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The William S. Paley Foundation will auction at least $70 million worth of masterpieces this fall to expand the digital footprint of New York’s Museum of Modern Art (MoMA) and eventually acquire the museum’s first museum. NFT.

MoMA has cared for the William S. Paley collection since the CBS co-founder’s death in 1990. Paley’s eponymous foundation, which holds endowments for museums and educational and cultural programs, appealed at Sotheby’s to auction 29 of the 81 pieces in the MoMA collection.

Proceeds from the sale will be used to expand the museum’s digital presence. According to MoMA director Glenn Lowry in the the wall street journalthe museum described several possibilities for the silver.

MoMA can launch its own streaming channel, host virtual exhibits and video chats with creators, or collaborate with universities and course providers to offer online courses. More importantly, for crypto fans, MoMA can also buy its first NFTs.

Lowry said the museum has a dedicated team that monitors the digital art landscape to seek out potential artist collaborators or purchases.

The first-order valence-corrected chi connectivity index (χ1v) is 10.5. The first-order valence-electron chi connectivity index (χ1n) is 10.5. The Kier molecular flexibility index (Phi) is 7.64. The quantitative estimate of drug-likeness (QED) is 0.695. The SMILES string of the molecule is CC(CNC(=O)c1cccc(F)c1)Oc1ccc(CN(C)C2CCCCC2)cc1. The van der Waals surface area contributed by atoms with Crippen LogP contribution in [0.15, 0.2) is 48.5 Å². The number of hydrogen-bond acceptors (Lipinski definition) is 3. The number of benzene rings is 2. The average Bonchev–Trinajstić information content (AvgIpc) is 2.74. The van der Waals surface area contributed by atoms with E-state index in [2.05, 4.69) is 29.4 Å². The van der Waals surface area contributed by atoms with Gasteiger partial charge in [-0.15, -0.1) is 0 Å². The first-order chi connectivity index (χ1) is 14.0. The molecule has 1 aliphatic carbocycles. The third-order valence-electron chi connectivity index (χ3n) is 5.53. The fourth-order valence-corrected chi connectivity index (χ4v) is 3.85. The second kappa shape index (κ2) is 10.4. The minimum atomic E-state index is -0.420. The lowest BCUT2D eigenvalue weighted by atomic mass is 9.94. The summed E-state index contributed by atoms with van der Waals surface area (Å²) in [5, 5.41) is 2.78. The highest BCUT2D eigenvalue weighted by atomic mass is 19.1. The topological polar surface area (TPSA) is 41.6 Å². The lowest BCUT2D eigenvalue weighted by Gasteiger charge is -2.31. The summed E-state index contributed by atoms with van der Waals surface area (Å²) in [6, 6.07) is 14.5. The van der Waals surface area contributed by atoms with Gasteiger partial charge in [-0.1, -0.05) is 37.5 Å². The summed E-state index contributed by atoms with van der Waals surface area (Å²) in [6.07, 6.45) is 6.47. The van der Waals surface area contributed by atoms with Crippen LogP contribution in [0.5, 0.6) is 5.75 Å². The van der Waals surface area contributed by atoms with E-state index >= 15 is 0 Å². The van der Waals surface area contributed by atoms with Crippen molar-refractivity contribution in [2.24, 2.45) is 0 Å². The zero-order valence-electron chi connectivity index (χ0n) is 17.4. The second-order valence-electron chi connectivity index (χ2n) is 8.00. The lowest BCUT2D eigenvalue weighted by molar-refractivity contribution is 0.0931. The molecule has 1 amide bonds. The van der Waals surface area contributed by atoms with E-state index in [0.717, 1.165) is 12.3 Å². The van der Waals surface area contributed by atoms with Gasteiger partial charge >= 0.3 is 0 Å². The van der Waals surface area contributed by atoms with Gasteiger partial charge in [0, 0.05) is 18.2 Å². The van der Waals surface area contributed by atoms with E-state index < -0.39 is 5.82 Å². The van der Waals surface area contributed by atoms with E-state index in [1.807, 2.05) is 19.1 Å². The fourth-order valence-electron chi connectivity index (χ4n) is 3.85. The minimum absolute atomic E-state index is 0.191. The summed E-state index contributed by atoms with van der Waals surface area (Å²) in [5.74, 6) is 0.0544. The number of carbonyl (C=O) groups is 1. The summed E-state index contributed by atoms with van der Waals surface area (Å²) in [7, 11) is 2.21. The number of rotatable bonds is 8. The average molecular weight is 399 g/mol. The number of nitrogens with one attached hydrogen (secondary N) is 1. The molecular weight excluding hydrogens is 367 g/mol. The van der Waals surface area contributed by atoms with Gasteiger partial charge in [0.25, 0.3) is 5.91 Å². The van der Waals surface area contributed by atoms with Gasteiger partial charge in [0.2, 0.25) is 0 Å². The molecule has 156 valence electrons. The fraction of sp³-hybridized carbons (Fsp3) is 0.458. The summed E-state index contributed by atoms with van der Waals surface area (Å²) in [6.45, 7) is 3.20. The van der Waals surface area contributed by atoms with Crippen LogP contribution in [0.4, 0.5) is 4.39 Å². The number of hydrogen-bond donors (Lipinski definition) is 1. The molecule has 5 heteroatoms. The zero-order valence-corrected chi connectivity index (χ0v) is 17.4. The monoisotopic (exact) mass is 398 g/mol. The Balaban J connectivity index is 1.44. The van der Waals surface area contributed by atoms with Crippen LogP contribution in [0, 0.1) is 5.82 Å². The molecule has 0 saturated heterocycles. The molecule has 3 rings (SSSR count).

“We are aware that we lend an imprimatur when we acquire coins,” he said of NFTs in the interview, “but that doesn’t mean we should avoid the field.”

What’s for sale?

The arrangement between the William S. Paley Foundation and MoMA gives MoMA the final say on how the collection will be used. A small portion of the sales from the fall auction will go to other philanthropic causes pursued by the late Paley.

Many of the collection’s best-known pieces, including Picasso’s ‘Boy Driving a Horse’ (1905-06) and Matisse’s ‘Woman with a Veil’, are not for sale. However, Lowry has confirmed that a Rousseau and a Renoir will be auctioned.

Pablo Picasso’s ‘Guitar on a Table’ will go for at least $20 million in New York in November, while Francis Bacon’s ‘Three Studies for a Portrait of Henrietta Moraes’ will go for at least $35 million at auction. dollars in London in October, according to Sotheby’s.

The collection should bring in between 70 and 100 million dollars.

While MoMA has yet to own any tokenized artwork on the blockchain, the museum has helped create NFTs in the past. In November last year, MoMA provided metadata for its entire collection to Refik Anadol, AI artist NFT exhibition/project Not monitored.

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